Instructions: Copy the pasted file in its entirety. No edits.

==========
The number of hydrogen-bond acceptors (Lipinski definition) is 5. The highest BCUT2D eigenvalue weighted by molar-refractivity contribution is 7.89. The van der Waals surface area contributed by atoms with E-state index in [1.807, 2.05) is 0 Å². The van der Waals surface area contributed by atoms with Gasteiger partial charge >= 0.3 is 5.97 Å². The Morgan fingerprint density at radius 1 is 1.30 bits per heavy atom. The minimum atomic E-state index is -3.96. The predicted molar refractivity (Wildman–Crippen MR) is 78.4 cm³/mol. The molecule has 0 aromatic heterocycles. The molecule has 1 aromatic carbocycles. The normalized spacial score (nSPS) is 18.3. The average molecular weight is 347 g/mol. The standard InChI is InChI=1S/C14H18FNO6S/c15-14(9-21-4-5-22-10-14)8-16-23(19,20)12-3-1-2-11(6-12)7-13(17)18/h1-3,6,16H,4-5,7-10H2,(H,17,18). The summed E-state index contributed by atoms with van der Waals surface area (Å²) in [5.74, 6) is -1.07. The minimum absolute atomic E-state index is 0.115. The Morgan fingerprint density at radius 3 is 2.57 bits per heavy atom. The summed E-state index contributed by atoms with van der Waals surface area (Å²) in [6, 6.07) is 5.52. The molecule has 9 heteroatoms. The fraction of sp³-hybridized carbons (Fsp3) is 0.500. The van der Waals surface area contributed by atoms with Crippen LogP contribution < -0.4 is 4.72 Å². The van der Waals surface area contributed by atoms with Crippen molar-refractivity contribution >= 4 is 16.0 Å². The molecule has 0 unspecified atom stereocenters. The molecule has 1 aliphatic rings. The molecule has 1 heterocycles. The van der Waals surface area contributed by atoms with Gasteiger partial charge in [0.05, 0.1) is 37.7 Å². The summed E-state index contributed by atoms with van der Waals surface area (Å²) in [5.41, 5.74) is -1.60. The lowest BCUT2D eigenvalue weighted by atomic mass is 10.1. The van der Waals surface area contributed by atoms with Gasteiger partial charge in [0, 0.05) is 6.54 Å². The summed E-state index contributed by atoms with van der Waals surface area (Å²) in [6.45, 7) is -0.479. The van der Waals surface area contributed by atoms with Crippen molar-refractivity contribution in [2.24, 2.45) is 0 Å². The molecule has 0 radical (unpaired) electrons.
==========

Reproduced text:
The number of hydrogen-bond acceptors (Lipinski definition) is 5. The highest BCUT2D eigenvalue weighted by molar-refractivity contribution is 7.89. The van der Waals surface area contributed by atoms with E-state index in [1.807, 2.05) is 0 Å². The van der Waals surface area contributed by atoms with Gasteiger partial charge >= 0.3 is 5.97 Å². The Morgan fingerprint density at radius 1 is 1.30 bits per heavy atom. The minimum atomic E-state index is -3.96. The predicted molar refractivity (Wildman–Crippen MR) is 78.4 cm³/mol. The molecule has 0 aromatic heterocycles. The molecule has 1 aromatic carbocycles. The normalized spacial score (nSPS) is 18.3. The average molecular weight is 347 g/mol. The standard InChI is InChI=1S/C14H18FNO6S/c15-14(9-21-4-5-22-10-14)8-16-23(19,20)12-3-1-2-11(6-12)7-13(17)18/h1-3,6,16H,4-5,7-10H2,(H,17,18). The summed E-state index contributed by atoms with van der Waals surface area (Å²) in [5.74, 6) is -1.07. The minimum absolute atomic E-state index is 0.115. The Morgan fingerprint density at radius 3 is 2.57 bits per heavy atom. The summed E-state index contributed by atoms with van der Waals surface area (Å²) in [6, 6.07) is 5.52. The molecule has 9 heteroatoms. The fraction of sp³-hybridized carbons (Fsp3) is 0.500. The van der Waals surface area contributed by atoms with Crippen LogP contribution < -0.4 is 4.72 Å². The van der Waals surface area contributed by atoms with Crippen molar-refractivity contribution >= 4 is 16.0 Å². The molecule has 0 unspecified atom stereocenters. The molecule has 1 aliphatic rings. The molecule has 1 heterocycles. The van der Waals surface area contributed by atoms with Gasteiger partial charge in [0.05, 0.1) is 37.7 Å². The summed E-state index contributed by atoms with van der Waals surface area (Å²) in [5.41, 5.74) is -1.60. The lowest BCUT2D eigenvalue weighted by atomic mass is 10.1. The van der Waals surface area contributed by atoms with Gasteiger partial charge in [0, 0.05) is 6.54 Å². The summed E-state index contributed by atoms with van der Waals surface area (Å²) in [6.45, 7) is -0.479. The van der Waals surface area contributed by atoms with Crippen molar-refractivity contribution in [2.24, 2.45) is 0 Å². The molecule has 0 radical (unpaired) electrons.